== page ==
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Refugee Scholars Examine Higher Ed Crisis in Syria

NEW YORK—Refugee Syrian scholars and researchers convened Monday night for a panel discussion hosted by the Institute of International Education and The Center for Public Scholarship at The New School to examine how education is being affected by the country’s war crisis.

“War and destruction have led to the decimation of educational facilities, stalled research, and disrupted education for thousands,” said New School President David Van Zandt in his introduction for the evening.

During the panel session, titled Syrian Higher Education in Crisis: The Road Forward, Mark Angelson, chair of the Scholars Rescue Fund at IIE, led a chat with refugee academics Dr. Moaath Al-Rajab and Dr. Amal Alachkar, along with Dr. Keith Watenpaugh of the University of California, Davis’s Human Rights Initiative, which highlighted the struggles faculty and students are enduring under Syria’s repressive regime and the challenges for the Middle Eastern country’s future.

“Education is the orphan of every war,” said Angelson in his opening remarks, noting his organization’s efforts, which have helped 517 scholars from 50 nations across the globe in the last 11 years. Of these, 30 have been Syrian scholars who have received safe haven through fellowships.

“We’re working together to rescue scholars from the world’s most threatened national capital,” Angelson said. “We’ve seen the news this year about tragic bombings in the University of Aleppo and the University of Damascus. Students and professors have been targeted and are in terrible danger.”

He continued, “Some are targeted in retribution for their connection to one side or another, others are forced to abandon their homes and universities to escape shelling and many are simply displaced from their classrooms because it’s simply too dangerous to do their work. More recently, scholars have been victims of kidnappings, threats and blackmail.”

Citing a report, Angelson said that 30 percent of Syrian academics have fled their homeland since the conflict began. Al-Rajab, a fellow from Syria at The New School’s Parsons School for Design’s University in Exile program, endured three arrests, being threatened with torture, and was forced to flee the country at the end of 2012. He was only able to find out about opportunities with the University in Exile program in Turkey because the Internet in his home country was monitored and shoddy, as electricity in rebel areas was restricted.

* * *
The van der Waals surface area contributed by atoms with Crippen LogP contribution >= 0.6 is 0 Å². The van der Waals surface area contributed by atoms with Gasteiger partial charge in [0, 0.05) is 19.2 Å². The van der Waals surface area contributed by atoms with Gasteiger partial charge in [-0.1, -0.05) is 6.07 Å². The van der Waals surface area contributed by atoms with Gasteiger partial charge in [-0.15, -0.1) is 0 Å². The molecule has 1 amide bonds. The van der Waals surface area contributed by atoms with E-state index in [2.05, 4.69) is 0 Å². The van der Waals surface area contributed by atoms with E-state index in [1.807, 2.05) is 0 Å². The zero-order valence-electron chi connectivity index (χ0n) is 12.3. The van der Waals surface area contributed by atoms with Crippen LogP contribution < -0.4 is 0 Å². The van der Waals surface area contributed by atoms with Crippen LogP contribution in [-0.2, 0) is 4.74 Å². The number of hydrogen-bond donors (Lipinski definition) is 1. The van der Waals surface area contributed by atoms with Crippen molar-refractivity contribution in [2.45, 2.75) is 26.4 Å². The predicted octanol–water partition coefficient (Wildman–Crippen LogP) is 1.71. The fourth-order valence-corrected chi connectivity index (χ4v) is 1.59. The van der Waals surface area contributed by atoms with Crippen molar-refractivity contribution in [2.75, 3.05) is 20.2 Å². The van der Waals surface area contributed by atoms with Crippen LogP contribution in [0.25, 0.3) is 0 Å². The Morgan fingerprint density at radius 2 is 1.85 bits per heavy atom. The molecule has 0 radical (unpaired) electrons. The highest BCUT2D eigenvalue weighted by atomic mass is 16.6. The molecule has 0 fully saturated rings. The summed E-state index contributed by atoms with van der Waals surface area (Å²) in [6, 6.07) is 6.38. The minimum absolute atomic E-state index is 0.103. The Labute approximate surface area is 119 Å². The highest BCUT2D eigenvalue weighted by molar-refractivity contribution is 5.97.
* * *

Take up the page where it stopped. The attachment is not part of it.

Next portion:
“Even when people have access to the Internet, they can’t access the websites they want to access,” said Al-Rajab. While Al-Rajab’s work in design and technology has nothing to do with politics, even mentioning dysfunctional aspects of the government in class got him in trouble.

Alachkar, who started the first neuroscience laboratory in her home country, said many of her medical and pharmaceutical studies were targeted or even killed.

“Now I have the opportunity to speak and have my voice and their voice heard,” said Alachkar, noting the death toll has risen to more than 100,000 and about 200,000 people have been detained. “One mother went to the university to check her son’s grades, and she found out he died,” she said, adding that the mother responded with, “‘He was killed, but I am happy he graduated.’”

Indeed, the heartbreaking stories of persecution and violence have haunted many, but another real tragedy of the Syrian uprisings is that the country’s human capital is idling in refugee camps in Turkey and Jordan. Keith Watenpaugh of the Human Rights Initiative went to a camp where students studied computer science, veterinary science and law. “They were the intellectual capital of the next Syria, and they were in this camp living in boredom,” said Watenpaugh, who came out with a report in May on his fieldwork, titled, “Uncounted and Unacknowledged.”

“We can reflect on their situation and help.”

Al-Rajab agreed, noting that Syria’s adult literacy rate, which is over 80 percent, sets it apart from many of its neighboring countries and could provide a road for rebuilding in the future.

“Programs like this will help us preserve our capital,” he said, adding that one of the major issues he sees is that families are moving to rural areas, away from the fighting, for protection, noting, however, that these parts of the country have scant educational resources.

Still, in the face of it all, “There are some Syrians still teaching, [and] students are risking their lives,” said Al-Rajab.

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